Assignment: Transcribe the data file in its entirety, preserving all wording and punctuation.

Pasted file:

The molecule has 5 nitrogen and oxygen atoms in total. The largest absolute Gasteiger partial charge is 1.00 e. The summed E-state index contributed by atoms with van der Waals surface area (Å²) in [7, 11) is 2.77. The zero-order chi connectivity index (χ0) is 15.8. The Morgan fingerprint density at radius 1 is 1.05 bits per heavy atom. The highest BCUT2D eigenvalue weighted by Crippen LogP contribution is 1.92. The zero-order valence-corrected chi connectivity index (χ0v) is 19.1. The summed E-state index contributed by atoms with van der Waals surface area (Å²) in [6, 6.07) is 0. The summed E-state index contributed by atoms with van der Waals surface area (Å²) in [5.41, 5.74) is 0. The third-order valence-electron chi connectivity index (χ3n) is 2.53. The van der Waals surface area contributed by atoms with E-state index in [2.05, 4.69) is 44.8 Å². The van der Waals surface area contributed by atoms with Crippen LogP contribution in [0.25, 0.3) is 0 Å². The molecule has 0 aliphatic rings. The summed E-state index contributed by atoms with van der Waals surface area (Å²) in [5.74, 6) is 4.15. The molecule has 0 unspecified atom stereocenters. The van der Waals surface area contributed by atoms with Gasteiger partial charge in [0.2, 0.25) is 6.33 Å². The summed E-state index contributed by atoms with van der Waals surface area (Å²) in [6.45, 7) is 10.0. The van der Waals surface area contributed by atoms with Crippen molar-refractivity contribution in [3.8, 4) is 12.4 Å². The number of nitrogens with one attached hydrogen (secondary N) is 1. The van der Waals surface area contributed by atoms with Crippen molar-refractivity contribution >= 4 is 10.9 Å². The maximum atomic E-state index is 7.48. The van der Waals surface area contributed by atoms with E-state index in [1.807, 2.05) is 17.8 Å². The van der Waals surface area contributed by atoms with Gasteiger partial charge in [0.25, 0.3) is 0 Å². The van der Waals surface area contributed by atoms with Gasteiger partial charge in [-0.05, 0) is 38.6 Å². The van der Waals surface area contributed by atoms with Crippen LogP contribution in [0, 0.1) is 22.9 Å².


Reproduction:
The molecule has 5 nitrogen and oxygen atoms in total. The largest absolute Gasteiger partial charge is 1.00 e. The summed E-state index contributed by atoms with van der Waals surface area (Å²) in [7, 11) is 2.77. The zero-order chi connectivity index (χ0) is 15.8. The Morgan fingerprint density at radius 1 is 1.05 bits per heavy atom. The highest BCUT2D eigenvalue weighted by Crippen LogP contribution is 1.92. The zero-order valence-corrected chi connectivity index (χ0v) is 19.1. The summed E-state index contributed by atoms with van der Waals surface area (Å²) in [6, 6.07) is 0. The summed E-state index contributed by atoms with van der Waals surface area (Å²) in [5.41, 5.74) is 0. The third-order valence-electron chi connectivity index (χ3n) is 2.53. The van der Waals surface area contributed by atoms with E-state index in [2.05, 4.69) is 44.8 Å². The van der Waals surface area contributed by atoms with Crippen LogP contribution in [0.25, 0.3) is 0 Å². The molecule has 0 aliphatic rings. The summed E-state index contributed by atoms with van der Waals surface area (Å²) in [5.74, 6) is 4.15. The molecule has 0 unspecified atom stereocenters. The van der Waals surface area contributed by atoms with Gasteiger partial charge in [0.2, 0.25) is 6.33 Å². The summed E-state index contributed by atoms with van der Waals surface area (Å²) in [6.45, 7) is 10.0. The van der Waals surface area contributed by atoms with Crippen molar-refractivity contribution in [3.8, 4) is 12.4 Å². The number of nitrogens with one attached hydrogen (secondary N) is 1. The van der Waals surface area contributed by atoms with Crippen molar-refractivity contribution >= 4 is 10.9 Å². The maximum atomic E-state index is 7.48. The van der Waals surface area contributed by atoms with E-state index in [1.807, 2.05) is 17.8 Å². The van der Waals surface area contributed by atoms with Gasteiger partial charge in [0.25, 0.3) is 0 Å². The van der Waals surface area contributed by atoms with Gasteiger partial charge in [-0.05, 0) is 38.6 Å². The van der Waals surface area contributed by atoms with Crippen LogP contribution in [0, 0.1) is 22.9 Å².